That investment also includes the towns fund. One or two colleagues have been rather dismissive of the towns fund, and wrongly so. One cannot say that there has been inadequate transparency but then grumble when the details of the fund and the methodology by which the selections were made have been put on the internet for all to review or interrogate. The fund itself is turning out to be a remarkably effective and interesting way to build a holistic local platform for economic growth, because it is not something that can be dominated by local authorities. It requires voluntary and private sector leadership to work with local authorities and, in doing so, bring the best ideas to the table, build long-term pipelines, pump-primed with public money, that will, certainly in many cases, last for years. It is going to prove to have been a very important intervention.
It goes a long way, picking up the point made by Tim Farron on the importance of supporting rural areas. I come from a rural area myself, in Herefordshire, and I am keenly aware of that. He will be aware that although many of the effects of covid will be, in some respects, negative, they will also be positive effects. People will move out of cities, often at earlier points in their lives, to conduct effective and successful careers, no longer fettered by geography as they might have been, adding new energy and vibrancy to areas that are already vibrant. That is another good thing, in many ways.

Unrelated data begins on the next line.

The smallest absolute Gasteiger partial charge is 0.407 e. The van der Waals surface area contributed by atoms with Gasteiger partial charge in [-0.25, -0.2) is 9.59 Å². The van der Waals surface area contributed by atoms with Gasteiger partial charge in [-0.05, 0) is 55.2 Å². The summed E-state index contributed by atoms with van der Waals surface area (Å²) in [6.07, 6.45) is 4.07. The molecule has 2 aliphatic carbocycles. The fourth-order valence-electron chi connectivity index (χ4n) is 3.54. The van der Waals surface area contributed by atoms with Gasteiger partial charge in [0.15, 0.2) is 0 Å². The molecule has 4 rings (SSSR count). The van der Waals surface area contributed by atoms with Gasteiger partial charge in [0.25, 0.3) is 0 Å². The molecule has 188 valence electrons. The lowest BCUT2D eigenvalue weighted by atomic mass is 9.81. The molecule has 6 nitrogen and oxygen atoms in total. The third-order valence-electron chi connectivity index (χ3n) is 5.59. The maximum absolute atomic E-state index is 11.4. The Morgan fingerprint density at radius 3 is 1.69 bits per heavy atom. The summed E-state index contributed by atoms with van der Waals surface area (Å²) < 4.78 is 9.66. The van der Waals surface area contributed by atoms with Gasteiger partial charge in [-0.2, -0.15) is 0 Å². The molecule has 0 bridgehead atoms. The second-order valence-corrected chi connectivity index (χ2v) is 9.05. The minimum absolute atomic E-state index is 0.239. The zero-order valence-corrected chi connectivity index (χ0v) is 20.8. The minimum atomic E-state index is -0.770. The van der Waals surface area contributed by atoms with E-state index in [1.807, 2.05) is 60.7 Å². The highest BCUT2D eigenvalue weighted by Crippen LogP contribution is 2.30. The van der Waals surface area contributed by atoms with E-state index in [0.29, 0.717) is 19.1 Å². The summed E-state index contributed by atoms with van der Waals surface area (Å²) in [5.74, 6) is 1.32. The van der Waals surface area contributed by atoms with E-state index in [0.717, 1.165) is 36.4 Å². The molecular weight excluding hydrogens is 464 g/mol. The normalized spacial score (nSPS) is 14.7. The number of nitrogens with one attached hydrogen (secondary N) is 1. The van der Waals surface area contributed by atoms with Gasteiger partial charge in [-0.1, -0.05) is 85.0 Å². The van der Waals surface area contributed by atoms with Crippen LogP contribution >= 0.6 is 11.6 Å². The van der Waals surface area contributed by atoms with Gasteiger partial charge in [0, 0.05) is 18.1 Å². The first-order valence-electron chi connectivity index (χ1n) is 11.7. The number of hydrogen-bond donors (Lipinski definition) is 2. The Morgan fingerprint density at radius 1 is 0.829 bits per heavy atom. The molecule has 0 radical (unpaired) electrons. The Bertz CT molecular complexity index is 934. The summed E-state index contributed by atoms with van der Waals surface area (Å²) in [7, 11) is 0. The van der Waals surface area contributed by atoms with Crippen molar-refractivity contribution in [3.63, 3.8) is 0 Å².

We are working on the creation of the new UK infrastructure bank, which will be an important intervention. We will announce its launch soon, but many details are already available for colleagues to look at on the internet. It is designed to act as a cornerstone investor for infrastructure projects, to partner with the private sector and local government to develop major infrastructure projects, with the twin goals of green growth and levelling up.
The bank will act across Government as a place to pool expertise, so that people can pick up the phone and get a cross-governmental view about how projects should be financed, which will itself be very important. It will prep and prepare important development work in sectors of green economic growth that we have not yet seen—for example, hydrogen for powering the next generation of transport or potentially for home heating, carbon capture and storage, and the like. About a third of the initial £12 billion in funding for the new UK infrastructure bank will be earmarked for local and mayoral authorities, which will make a huge difference. If we can, as we anticipate, then crowd in private sector investment, that will make a remarkable difference.
It is important not to talk about levelling up without mentioning some of the most important aspects of it, which are to do with skills and training. The Chamber will know about the work we have done on the lifetime skills guarantee, on employer-led skills retraining and on apprenticeships. They all point to a holistic approach, designed to tie skills and infrastructure together, with a local perspective that brings a fuller understanding of local needs to bear.